By Joseph Hogue, CFA
While the markets will almost certainly be down on Monday as investors lament over the surprisingly weak non-farm payroll report, there is still reason to believe that the rally in equities will remain intact.
March employment numbers finally showed the weather-related adjustment that I have been warning about over the last month. Payroll numbers from December through February have surprised to the upside by around 50 thousand per month as construction and retail were both particularly strong. The unseasonably warm weather pulled forward much of the spring-time boost in housing and kept people out shopping more than is typically expected. Friday's surprise by about 80-90 thousand will probably be the biggest adjustment, but analysts will most likely be revising their April estimates downward as well.
The adjustment, as well as a large number of foreclosures coming to market, may mean short-term weakness in the housing market and related companies. I detailed the risk and ways to ride out short-term volatility in an article last week.
Manufacturing Still On-Track
Factory orders came back strong in February with a 1.7% increase after a small decline in January. Equipment and software spending has been particularly strong and should add to first quarter GDP. The ISM manufacturing index beat expectations slightly at 53.4 against 52.4 in the month prior. The employment picture within the report was strong as well showing further strength in the jobs picture.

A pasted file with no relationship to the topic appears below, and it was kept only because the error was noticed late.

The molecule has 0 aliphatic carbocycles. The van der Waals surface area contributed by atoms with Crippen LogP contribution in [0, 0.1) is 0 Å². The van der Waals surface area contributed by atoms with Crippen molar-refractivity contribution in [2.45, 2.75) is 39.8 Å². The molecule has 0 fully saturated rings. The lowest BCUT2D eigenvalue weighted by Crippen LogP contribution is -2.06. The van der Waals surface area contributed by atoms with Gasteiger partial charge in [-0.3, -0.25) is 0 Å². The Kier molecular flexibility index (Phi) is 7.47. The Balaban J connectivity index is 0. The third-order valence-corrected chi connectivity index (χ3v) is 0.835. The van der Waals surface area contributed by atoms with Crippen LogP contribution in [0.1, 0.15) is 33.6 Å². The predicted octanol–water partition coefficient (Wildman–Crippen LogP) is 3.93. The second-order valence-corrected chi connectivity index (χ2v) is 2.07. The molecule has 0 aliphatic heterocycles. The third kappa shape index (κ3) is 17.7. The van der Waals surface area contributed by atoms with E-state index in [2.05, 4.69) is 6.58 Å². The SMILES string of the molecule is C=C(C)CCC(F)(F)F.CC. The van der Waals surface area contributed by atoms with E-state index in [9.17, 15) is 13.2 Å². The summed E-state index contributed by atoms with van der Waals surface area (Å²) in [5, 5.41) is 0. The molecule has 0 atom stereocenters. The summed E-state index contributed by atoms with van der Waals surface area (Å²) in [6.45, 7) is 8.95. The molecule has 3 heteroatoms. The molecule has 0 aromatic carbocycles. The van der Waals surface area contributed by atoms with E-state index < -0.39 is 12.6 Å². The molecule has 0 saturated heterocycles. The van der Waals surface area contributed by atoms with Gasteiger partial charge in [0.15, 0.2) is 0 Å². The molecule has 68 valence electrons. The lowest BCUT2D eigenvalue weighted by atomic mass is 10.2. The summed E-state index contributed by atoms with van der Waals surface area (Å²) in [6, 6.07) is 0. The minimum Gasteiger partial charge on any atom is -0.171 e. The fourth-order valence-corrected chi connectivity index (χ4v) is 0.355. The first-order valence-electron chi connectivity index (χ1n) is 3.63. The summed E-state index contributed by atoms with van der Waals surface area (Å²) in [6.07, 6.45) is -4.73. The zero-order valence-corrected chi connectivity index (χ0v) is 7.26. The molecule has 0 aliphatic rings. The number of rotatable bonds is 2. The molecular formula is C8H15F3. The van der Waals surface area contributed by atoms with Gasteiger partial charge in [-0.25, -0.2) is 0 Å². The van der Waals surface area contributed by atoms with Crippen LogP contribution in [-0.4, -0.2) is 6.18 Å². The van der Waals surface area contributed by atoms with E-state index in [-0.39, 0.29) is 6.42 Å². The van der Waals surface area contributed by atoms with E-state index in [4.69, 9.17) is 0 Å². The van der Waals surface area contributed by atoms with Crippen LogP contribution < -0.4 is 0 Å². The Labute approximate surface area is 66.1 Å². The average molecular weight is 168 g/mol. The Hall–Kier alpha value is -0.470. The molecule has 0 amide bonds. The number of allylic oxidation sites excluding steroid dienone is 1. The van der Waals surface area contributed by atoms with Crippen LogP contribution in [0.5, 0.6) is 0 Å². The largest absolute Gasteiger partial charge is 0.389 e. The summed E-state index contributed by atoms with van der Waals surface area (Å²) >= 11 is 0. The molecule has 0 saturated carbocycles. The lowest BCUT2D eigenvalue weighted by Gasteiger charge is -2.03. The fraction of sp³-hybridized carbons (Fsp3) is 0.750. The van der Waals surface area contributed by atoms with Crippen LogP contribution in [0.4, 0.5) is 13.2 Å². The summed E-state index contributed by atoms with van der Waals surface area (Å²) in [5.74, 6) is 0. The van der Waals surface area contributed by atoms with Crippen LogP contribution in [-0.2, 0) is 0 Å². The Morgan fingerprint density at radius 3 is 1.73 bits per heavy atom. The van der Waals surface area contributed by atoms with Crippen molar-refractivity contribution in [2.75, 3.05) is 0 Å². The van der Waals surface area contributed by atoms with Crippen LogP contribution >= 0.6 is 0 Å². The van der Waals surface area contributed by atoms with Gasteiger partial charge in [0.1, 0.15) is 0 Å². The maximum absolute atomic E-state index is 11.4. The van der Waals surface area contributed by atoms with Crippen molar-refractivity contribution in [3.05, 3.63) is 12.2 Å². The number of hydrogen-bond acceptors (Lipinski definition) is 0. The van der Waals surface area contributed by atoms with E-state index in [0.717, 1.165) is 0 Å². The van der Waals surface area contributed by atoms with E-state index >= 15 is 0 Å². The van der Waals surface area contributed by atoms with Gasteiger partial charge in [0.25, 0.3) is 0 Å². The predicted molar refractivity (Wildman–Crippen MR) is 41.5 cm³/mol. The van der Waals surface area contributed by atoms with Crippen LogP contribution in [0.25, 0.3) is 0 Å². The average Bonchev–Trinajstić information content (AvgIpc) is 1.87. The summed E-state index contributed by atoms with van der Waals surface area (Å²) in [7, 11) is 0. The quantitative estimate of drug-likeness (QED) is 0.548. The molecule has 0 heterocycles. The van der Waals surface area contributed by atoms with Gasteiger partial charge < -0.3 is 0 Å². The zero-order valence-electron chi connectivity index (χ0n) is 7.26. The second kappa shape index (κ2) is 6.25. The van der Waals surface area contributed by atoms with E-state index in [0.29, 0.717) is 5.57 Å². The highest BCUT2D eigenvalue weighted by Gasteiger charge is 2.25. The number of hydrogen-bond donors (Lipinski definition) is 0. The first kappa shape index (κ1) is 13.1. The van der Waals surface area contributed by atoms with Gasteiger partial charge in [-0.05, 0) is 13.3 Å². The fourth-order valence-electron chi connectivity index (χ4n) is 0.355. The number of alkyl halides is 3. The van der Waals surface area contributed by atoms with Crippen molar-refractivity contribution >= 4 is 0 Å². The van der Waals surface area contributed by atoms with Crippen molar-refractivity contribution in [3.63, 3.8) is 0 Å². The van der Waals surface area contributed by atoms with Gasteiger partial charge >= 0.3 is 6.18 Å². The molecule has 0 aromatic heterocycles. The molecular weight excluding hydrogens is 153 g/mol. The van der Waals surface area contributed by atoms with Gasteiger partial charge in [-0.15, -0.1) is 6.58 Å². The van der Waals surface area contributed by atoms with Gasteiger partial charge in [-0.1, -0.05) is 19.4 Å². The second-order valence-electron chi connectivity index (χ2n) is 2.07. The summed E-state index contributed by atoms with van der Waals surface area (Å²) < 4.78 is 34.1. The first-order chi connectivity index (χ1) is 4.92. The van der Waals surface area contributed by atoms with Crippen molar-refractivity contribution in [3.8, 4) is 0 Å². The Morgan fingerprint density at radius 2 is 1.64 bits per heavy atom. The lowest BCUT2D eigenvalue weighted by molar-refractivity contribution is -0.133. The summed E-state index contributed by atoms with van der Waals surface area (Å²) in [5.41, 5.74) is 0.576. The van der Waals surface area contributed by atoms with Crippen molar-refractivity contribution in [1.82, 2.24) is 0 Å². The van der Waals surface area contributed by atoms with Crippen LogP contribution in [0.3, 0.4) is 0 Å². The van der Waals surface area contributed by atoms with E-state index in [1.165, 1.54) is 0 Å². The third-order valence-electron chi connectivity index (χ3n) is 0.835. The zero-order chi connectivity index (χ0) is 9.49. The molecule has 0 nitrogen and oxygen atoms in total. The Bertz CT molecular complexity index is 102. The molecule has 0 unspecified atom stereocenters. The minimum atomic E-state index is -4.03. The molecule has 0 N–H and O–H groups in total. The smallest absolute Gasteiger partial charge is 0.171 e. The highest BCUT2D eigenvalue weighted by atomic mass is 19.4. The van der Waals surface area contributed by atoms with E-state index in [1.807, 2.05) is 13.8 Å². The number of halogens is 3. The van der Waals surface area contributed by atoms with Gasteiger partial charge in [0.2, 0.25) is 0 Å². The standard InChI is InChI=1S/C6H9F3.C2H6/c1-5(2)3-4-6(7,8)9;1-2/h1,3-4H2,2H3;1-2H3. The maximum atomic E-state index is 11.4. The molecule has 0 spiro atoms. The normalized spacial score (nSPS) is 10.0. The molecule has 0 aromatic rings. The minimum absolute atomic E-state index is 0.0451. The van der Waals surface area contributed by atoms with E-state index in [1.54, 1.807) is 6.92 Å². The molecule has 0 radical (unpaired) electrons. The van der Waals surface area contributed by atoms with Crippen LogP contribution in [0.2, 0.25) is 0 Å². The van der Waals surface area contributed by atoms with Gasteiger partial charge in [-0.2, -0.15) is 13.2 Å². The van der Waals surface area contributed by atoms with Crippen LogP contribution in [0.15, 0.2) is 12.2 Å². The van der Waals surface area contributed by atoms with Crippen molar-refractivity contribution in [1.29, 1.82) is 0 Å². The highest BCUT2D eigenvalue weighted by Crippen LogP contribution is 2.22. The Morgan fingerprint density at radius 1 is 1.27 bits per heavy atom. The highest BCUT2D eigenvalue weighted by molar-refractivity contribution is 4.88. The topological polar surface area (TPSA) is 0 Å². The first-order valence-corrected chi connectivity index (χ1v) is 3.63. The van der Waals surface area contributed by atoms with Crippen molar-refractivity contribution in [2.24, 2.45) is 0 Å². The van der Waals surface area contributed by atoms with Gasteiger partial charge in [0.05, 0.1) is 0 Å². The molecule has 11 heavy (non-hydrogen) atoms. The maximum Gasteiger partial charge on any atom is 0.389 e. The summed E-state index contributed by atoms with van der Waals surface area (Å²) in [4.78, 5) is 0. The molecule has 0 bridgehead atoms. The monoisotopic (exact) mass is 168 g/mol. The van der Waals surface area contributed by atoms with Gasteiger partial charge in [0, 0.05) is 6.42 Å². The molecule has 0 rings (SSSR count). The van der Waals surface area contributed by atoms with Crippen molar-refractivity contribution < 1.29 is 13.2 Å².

The non-manufacturing ISM report was marginally weaker than expectations at 56.0 but still showed a fairly strong sector. The financial services and construction components saw a pickup in activity along with a strong showing in employment.
The trade balance numbers will come out on Thursday. Weak export growth to Europe and China and strengthening demand for foreign goods from a rebound in jobs has driven the trade deficit up sharply over the last year and will continue to detract from GDP. High oil prices have started to moderate demand for fuel but not to the point of weakening growth.